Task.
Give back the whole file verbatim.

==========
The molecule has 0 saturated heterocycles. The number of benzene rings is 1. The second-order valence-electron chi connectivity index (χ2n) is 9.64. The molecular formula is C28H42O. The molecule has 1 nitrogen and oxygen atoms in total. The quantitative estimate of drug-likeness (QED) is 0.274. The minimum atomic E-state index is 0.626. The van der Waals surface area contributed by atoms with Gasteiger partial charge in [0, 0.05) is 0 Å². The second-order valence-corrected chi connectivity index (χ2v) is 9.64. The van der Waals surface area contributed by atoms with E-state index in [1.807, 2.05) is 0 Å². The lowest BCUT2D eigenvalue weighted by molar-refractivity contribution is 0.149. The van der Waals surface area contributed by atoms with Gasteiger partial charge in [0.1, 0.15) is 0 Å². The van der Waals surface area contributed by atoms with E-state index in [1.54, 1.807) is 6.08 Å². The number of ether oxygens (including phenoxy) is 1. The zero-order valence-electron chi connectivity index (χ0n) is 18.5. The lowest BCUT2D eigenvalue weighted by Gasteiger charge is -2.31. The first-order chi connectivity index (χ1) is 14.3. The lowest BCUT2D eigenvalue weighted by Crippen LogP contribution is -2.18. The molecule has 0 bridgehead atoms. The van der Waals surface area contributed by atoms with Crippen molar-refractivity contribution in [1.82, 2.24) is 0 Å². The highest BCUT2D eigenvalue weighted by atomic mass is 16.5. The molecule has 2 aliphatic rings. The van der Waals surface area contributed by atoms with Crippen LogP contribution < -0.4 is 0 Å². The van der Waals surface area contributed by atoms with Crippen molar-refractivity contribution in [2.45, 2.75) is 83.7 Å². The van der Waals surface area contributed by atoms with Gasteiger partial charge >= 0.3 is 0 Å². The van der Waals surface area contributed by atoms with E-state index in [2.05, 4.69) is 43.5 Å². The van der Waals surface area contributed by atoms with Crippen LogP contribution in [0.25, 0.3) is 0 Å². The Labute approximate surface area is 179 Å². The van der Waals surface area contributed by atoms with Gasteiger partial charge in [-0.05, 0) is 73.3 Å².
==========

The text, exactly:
The molecule has 0 saturated heterocycles. The number of benzene rings is 1. The second-order valence-electron chi connectivity index (χ2n) is 9.64. The molecular formula is C28H42O. The molecule has 1 nitrogen and oxygen atoms in total. The quantitative estimate of drug-likeness (QED) is 0.274. The minimum atomic E-state index is 0.626. The van der Waals surface area contributed by atoms with Gasteiger partial charge in [0, 0.05) is 0 Å². The second-order valence-corrected chi connectivity index (χ2v) is 9.64. The van der Waals surface area contributed by atoms with E-state index in [1.807, 2.05) is 0 Å². The lowest BCUT2D eigenvalue weighted by molar-refractivity contribution is 0.149. The van der Waals surface area contributed by atoms with Gasteiger partial charge in [0.1, 0.15) is 0 Å². The van der Waals surface area contributed by atoms with E-state index in [1.54, 1.807) is 6.08 Å². The number of ether oxygens (including phenoxy) is 1. The zero-order valence-electron chi connectivity index (χ0n) is 18.5. The lowest BCUT2D eigenvalue weighted by Gasteiger charge is -2.31. The first-order chi connectivity index (χ1) is 14.3. The lowest BCUT2D eigenvalue weighted by Crippen LogP contribution is -2.18. The molecule has 0 bridgehead atoms. The van der Waals surface area contributed by atoms with Crippen molar-refractivity contribution in [1.82, 2.24) is 0 Å². The highest BCUT2D eigenvalue weighted by atomic mass is 16.5. The molecule has 2 aliphatic rings. The van der Waals surface area contributed by atoms with Crippen LogP contribution < -0.4 is 0 Å². The van der Waals surface area contributed by atoms with Crippen molar-refractivity contribution in [2.45, 2.75) is 83.7 Å². The van der Waals surface area contributed by atoms with Gasteiger partial charge >= 0.3 is 0 Å². The van der Waals surface area contributed by atoms with E-state index in [2.05, 4.69) is 43.5 Å². The van der Waals surface area contributed by atoms with Crippen LogP contribution in [0.25, 0.3) is 0 Å². The Labute approximate surface area is 179 Å². The van der Waals surface area contributed by atoms with Gasteiger partial charge in [-0.05, 0) is 73.3 Å².